Despite divisions, Arabs unite to censure Israel, back Sudan

Leaders call on Obama to "take a firm stand in confronting Isrel's continued siege on Gaza," settlements, and "Judaization of Jerusalem."

By BRENDA GAZZAR
April 1, 2009 00:44
4 minute read.
Despite divisions, Arabs unite to censure Israel, back Sudan

doha arab summit 248.88. (photo credit: AP)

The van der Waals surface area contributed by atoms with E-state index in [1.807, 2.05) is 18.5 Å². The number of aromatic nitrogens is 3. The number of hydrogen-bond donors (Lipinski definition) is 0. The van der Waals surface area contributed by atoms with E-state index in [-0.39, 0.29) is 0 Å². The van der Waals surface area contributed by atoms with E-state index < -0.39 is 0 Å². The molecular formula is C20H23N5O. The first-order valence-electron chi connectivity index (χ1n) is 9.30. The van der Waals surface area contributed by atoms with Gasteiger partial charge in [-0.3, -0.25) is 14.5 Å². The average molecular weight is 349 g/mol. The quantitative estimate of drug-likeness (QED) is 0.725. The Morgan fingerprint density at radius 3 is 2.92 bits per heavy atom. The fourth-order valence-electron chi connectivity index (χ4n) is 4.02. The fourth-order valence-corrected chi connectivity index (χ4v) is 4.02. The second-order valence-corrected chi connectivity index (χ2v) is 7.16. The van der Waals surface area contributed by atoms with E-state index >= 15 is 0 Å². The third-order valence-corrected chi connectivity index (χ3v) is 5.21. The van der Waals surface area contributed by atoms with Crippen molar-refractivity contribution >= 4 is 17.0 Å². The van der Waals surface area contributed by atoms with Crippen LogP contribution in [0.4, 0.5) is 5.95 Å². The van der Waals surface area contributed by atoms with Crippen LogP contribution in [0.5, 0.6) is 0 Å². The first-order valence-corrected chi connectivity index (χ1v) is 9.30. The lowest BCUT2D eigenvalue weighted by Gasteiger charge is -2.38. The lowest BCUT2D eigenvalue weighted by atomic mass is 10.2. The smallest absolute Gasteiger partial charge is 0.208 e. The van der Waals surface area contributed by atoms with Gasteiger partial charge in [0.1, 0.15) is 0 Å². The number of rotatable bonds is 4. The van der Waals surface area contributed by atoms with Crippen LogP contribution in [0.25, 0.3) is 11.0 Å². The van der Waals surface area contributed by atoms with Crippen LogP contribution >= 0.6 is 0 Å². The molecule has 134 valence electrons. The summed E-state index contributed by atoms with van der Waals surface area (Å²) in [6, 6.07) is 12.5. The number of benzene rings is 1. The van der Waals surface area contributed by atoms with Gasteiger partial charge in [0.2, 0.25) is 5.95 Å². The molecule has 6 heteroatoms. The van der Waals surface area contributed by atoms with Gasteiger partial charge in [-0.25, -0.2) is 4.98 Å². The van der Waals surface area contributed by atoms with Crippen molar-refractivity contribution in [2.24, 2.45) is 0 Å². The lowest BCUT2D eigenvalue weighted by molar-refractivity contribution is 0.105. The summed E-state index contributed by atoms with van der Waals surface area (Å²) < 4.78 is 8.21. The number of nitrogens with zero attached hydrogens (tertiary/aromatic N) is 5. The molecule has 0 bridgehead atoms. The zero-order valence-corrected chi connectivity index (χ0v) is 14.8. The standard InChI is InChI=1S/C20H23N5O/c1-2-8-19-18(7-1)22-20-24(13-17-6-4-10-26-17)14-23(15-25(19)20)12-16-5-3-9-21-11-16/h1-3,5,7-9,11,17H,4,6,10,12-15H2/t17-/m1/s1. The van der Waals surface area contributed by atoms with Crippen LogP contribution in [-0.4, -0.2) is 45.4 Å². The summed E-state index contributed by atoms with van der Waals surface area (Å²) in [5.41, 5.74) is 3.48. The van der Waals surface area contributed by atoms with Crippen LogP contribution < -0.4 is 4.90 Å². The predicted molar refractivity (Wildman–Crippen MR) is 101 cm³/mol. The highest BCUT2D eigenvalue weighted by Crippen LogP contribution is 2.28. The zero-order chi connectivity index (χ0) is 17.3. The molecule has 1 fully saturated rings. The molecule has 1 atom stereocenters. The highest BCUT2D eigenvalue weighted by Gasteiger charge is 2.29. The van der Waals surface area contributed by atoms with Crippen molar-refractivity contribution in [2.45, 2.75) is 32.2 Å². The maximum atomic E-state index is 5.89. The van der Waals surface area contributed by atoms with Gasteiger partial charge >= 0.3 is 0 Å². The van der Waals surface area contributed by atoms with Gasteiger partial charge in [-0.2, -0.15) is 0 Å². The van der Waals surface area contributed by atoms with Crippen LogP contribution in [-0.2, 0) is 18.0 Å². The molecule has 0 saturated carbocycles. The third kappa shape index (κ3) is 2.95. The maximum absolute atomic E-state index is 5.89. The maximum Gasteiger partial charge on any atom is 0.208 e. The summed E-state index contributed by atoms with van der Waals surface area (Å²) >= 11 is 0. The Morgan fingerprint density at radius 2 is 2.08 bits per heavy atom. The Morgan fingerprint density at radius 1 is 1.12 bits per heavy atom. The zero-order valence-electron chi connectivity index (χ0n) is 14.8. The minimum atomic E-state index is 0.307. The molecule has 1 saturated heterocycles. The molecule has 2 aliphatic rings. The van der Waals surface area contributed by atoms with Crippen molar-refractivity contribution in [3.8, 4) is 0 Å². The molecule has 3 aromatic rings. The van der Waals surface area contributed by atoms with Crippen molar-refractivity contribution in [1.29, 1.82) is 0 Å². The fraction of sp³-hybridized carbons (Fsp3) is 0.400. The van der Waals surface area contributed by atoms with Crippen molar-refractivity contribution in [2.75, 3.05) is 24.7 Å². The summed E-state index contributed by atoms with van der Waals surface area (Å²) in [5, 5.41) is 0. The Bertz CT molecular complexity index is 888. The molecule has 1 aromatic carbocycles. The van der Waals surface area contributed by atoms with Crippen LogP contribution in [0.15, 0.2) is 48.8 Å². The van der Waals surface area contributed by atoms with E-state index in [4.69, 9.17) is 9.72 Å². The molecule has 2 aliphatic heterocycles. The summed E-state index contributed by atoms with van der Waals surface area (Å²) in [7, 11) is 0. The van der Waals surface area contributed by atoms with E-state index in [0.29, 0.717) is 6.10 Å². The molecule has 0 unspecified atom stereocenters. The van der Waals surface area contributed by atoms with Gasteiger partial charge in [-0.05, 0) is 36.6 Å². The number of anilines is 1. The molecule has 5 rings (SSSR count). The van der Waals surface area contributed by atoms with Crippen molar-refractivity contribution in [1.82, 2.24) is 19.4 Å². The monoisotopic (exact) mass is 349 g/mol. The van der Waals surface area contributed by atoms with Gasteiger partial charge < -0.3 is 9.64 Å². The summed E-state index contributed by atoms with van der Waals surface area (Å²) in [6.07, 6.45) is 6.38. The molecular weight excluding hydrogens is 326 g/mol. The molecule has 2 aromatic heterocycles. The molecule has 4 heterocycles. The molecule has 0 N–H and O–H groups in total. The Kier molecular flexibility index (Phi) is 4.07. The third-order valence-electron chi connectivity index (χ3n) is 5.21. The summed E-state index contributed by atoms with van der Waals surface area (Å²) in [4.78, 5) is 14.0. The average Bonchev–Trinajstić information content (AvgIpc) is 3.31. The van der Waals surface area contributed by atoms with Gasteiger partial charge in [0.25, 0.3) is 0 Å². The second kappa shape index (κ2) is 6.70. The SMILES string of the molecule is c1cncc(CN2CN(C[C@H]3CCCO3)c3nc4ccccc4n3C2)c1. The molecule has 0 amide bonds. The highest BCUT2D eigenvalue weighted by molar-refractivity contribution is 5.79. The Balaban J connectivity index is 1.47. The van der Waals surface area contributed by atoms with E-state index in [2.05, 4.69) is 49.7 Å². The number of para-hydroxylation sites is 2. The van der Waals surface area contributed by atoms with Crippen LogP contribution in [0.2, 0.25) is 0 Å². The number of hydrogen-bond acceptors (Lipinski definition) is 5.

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Divided Arab states came together this week in Qatar to reiterate their support for the Arab Peace Initiative and to reject the International Criminal Court's decision to issue an arrest warrant for Sudan's President Omar al-Bashir on charges of war crimes. Leaders at the 21st Arab summit in Doha called on US President Barack Obama's administration "to take a firm stand in confronting Israel's continued siege on Gaza, its illegal practices and particularly, the 'Judaization' of Jerusalem, expansion of settlement activities and violation of the rights of the Palestinian people and lack of acting in a serious way towards the peace process," in a final statement issued Monday night. Members of the 22-nation Arab League also expressed hope that the new US administration will be "an honest broker" in achieving peace in the region and stressed the need "to identify a specific time frame for Israel" to fulfill its obligations to the peace process. In an apparent reference to Prime Minister Binyamin Netanyahu's "economic peace plan," leaders rejected intentions to reduce the peace process and its political commitments to an economic and security approach "that perpetuates the occupation." A just and comprehensive peace in the region would only be achieved with Israel's withdrawal from "all occupied Palestinian and Arab territories," a just and agreed upon solution to the Palestinian refugees and the establishment of an independent and sovereign Palestinian state with its capital in east Jerusalem, the statement said, reiterating the outlines of the 2002 Arab Peace Initiative. Chief Palestinian negotiator Saeb Erekat said Tuesday that he was pleased with the final statement, particularly because it showed the Arab Peace Initiative is still "on the table, and because Arabs are supporting Egypt's efforts to achieve reconciliation between divided Palestinian factions." In addition, Arab leaders agreed to speak "with one voice" to Obama and the Quartet members concerning continued Arab support of the peace initiative. Erekat said that there was no disagreement from Arab states concerning the wording of the statement. Charging that Israel bears legal responsibility for "war crimes and crimes against humanity committed towards the Palestinian people" during the Gaza conflict, Arab leaders also "affirmed the determination to prosecute the perpetrators of the crimes and ensure a lack of impunity." Palestinian leaders also asked the international community and concerned parties to respect what is agreed upon by Palestinians factions participating in reconciliation talks in Cairo "and not to impose any conditions on it." They also called upon the UN Security Council and the international community to "shoulder its responsibilities" and take measures to stop Israeli settlement activities. Arab leaders also expressed their support for Sudan's Bashir, "reiterating our solidarity with Sudan and our rejection of the measure of the….International Criminal Court against his Excellency" Bashir, according to a final statement on the issue quoted in the Arab media. Only three of the 22 Arab League nations are party to the ICC charter, but the declaration was seen as a show of unity with Bashir. Bashir attended the summit in Qatar along with other Arab leaders and UN Secretary-General Ban Ki-moon, who urged Sudan to allow the return of international aid groups to Darfur. The conflict between the Arab-led government and ethnic African rebels has claimed at least 300,000 lives and displaced 2.7 million since 2003. But despite agreement on these and other major issues - including an intention to strengthen reconciliation and solidarity between Arab states - experts say the conference did little to bridge gaps between the feuding nations. Reconciliation did not extend beyond the declarative level in Doha, said Jonathan Spyer, a senior researcher at the Global Research in International Affairs Center, Herzliya. "The divisions in the Arab world between pro-Iranian and pro-American forces were not resolved in Doha by any means, and that division remains the key process in regional affairs," he said. The absence of Egyptian President Hosni Mubarak from the Qatari summit illustrates this point well, he said. Qatar has reportedly angered Egypt for drawing too close to the Iranian axis and for criticizing Cairo for not fully opening the Rafah border crossing during Israel's recent Gaza offensive. "Notwithstanding the fact that the Arab League can come together to protect a fellow Arab dictator from the International Criminal Court, or can pay lip service to the Palestinian cause, none of the real existing divisions in the Arab world were resolved in Doha," Spyer said. Similarly, Abdel Monem Said Aly, director of the Cairo-based al-Ahram Center for Political and Strategic Studies said that while the Arab summit did bring Arab states "a little bit" closer, "reconciliation, in which you have a common vision or common policies or an institutional way to manage differences - I'm not seeing much of that." At the summit, there was "a little bit of cooling of differences, but not in an institutional or structural way," he said. Meanwhile, Venezuelan President Hugo Chavez sought Arab support Tuesday for a proposed oil-backed currency to challenge the US dollar, in his latest swipe at Washington's dominance in global financial affairs. It's highly unlikely Chavez, who attended an Arab-Latin America summit in Qatar on Tuesday, will gain any serious momentum for his "petro-currency" proposal, but it represented another attempt to undercut the dollar's standing as the world's leading commercial currency. China has struck deals - most recently this week with Argentina - to conduct trade in currencies other than the dollar. Iran has proposed replacing the dollar with the euro or other currencies to set worldwide oil prices. AP contributed to this report.